Update: On June 23, 2021, the Supreme Court ruled in favor of B.L., a high school cheerleader who was suspended from the cheer team after using obscenities on Snapchat. The Court held that the school overstepped in disciplining B.L. for her off-campus speech, affirming the First Amendment rights of public-school students. Justice Breyer recognized in his opinion that schools are "nurseries of democracy" and that "the school itself has an interest in protecting a student’s unpopular expression, especially when the expression takes place off campus." Justice Breyer went on to expand on this point: “That protection must include the protection of unpopular ideas, for popular ideas have less need for protection. Thus, schools have a strong interest in ensuring that future generations understand the workings in practice of the well-known aphorism, ‘I disapprove of what you say, but I will defend to the death your right to say it.’” Social media is a critical space for students to engage in a wide variety of self-expression, political speech, and activism. We are pleased that the Court recognized this and reaffirmed that students retain the right to express themselves freely outside school. Read the Court's opinion here.
On March 31, 2021, the Brennan Center, along with the Electronic Frontier Foundation (EFF) and the Pennsylvania Center for the First Amendment, filed an amicus brief arguing that statements made by students on social media when they are off-campus should be fully protected by the First Amendment. In Mahanoy Area School District v. B.L., a high school cheerleader posted obscenities about her cheer program to Snapchat after she failed to make the varsity squad, which violated the cheerleading program's rule that students cannot post any "negative information" about cheerleading online. The posts were uploaded over the weekend and outside of school grounds, but one of her followers took a screenshot and shared it with school authorities, who suspended her from participating in the cheer program for a year. The student and her family sued the school district in response.
The Third Circuit Court of Appeals ruled last year that an exception from Tinker v. Des Moines – a Vietnam War-era case about students wearing black armbands in protest of the War – permitting regulation of students’ speech where it causes material and substantial disruption to the operations of school does not apply to off-campus speech like social media, at least where it does not threaten violence to others. The appeals court held that, even if off-campus speech shared on social media finds its way into school via other students’ smartphones or devices, schools do not have the power to discipline the original poster for it.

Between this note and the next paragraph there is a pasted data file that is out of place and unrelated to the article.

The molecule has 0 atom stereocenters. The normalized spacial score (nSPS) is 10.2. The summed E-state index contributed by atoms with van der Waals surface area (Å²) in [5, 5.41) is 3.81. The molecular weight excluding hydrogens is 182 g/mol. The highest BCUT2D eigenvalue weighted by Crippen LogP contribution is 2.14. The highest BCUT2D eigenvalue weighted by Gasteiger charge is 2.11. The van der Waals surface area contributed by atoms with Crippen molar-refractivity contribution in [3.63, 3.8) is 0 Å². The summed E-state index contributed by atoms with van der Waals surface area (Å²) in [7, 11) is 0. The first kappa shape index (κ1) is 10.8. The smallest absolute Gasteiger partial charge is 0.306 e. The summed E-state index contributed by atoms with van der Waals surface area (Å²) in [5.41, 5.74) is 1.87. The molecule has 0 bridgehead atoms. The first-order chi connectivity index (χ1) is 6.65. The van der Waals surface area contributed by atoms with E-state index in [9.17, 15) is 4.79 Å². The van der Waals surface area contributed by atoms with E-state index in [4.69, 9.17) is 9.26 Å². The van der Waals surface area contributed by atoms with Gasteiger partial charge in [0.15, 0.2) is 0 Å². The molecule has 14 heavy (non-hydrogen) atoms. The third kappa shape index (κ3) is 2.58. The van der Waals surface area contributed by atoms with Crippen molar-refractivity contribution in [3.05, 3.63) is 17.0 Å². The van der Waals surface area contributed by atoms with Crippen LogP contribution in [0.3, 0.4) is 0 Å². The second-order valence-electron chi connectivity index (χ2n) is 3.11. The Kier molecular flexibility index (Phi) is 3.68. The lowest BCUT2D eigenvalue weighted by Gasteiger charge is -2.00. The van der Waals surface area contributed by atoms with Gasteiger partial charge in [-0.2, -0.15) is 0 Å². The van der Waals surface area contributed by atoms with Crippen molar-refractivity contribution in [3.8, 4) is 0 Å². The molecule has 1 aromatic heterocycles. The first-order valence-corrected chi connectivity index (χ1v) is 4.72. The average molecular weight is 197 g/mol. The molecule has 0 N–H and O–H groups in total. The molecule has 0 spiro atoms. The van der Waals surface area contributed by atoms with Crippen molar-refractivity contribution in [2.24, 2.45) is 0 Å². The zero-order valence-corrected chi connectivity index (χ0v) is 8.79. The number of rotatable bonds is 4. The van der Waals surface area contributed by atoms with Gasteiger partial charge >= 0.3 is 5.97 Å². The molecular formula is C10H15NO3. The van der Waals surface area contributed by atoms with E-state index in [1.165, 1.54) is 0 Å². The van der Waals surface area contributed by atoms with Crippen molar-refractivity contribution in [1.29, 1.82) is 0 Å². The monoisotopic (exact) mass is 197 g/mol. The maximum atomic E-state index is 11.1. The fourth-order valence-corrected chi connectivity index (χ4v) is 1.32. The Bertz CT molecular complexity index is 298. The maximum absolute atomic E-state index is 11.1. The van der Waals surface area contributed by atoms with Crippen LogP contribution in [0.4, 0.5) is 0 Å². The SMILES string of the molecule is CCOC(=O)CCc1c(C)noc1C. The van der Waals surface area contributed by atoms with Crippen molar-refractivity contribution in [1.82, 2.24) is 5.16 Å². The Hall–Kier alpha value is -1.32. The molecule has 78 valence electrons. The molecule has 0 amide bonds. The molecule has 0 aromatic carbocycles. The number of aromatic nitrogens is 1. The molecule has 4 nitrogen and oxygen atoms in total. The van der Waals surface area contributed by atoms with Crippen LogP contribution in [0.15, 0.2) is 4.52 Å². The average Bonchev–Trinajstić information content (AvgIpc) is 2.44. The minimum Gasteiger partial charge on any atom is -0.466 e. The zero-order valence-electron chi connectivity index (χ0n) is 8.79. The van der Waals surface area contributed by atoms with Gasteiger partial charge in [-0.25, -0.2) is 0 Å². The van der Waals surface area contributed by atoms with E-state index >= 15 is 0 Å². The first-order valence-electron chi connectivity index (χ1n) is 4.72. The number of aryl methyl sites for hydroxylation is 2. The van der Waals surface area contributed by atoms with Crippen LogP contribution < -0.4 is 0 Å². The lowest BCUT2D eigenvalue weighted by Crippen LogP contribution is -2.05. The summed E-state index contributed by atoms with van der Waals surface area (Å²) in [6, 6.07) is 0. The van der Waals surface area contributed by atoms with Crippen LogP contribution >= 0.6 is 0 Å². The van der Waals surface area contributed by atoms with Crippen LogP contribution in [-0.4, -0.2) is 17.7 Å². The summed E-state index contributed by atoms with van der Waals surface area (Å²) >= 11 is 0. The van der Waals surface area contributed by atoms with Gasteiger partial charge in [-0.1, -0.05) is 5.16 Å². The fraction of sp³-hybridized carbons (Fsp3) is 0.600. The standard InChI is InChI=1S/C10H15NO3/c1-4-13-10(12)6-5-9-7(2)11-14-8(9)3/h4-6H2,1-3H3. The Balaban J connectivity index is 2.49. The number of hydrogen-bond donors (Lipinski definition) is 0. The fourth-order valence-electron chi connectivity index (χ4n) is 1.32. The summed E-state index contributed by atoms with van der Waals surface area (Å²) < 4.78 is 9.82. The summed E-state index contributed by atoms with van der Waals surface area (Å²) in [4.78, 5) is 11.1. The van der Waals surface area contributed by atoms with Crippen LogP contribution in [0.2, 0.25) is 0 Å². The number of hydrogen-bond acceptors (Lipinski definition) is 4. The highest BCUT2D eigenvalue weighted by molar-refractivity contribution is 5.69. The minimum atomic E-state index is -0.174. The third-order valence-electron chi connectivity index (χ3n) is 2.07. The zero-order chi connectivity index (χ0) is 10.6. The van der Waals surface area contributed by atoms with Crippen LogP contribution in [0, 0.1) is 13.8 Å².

The Supreme Court granted certiorari earlier this year, and the case is being litigated by the ACLU of Pennsylvania. The Brennan Center joined a brief drafted by EFF in support of the student, urging the Supreme Court to uphold the Third Circuit’s decision. The brief argues that the Tinker exception should not allow public schools to punish off-campus speech and that it is critical to limit the Tinker exception to on-campus speech given the central role social media plays in students' lives. Social media has increasingly become a platform for students to engage in a wide variety of self-expression, political speech, and activism. Expanding Tinker to allow public schools to punish students for speech expressed off-campus would dramatically expand schools’ power to police students’ private lives and chill important, constitutionally protected expression.
The Liberty and National Security Program has raised concerns regarding the monitoring of K-12 students' social media, including op-eds in the Washington Post and Sun Sentinel, a resource on school district expenditures on monitoring tools, and a joint statement of civil and human rights concerns with the Center for Democracy and Technology. If schools are given broad authority to punish students for speech on social media, they will have incentive to step up their monitoring; if they are limited to circumstances in which the harm arising from the speech is significant, not merely disruptive, they are likely to spend less time tracking students’ social media.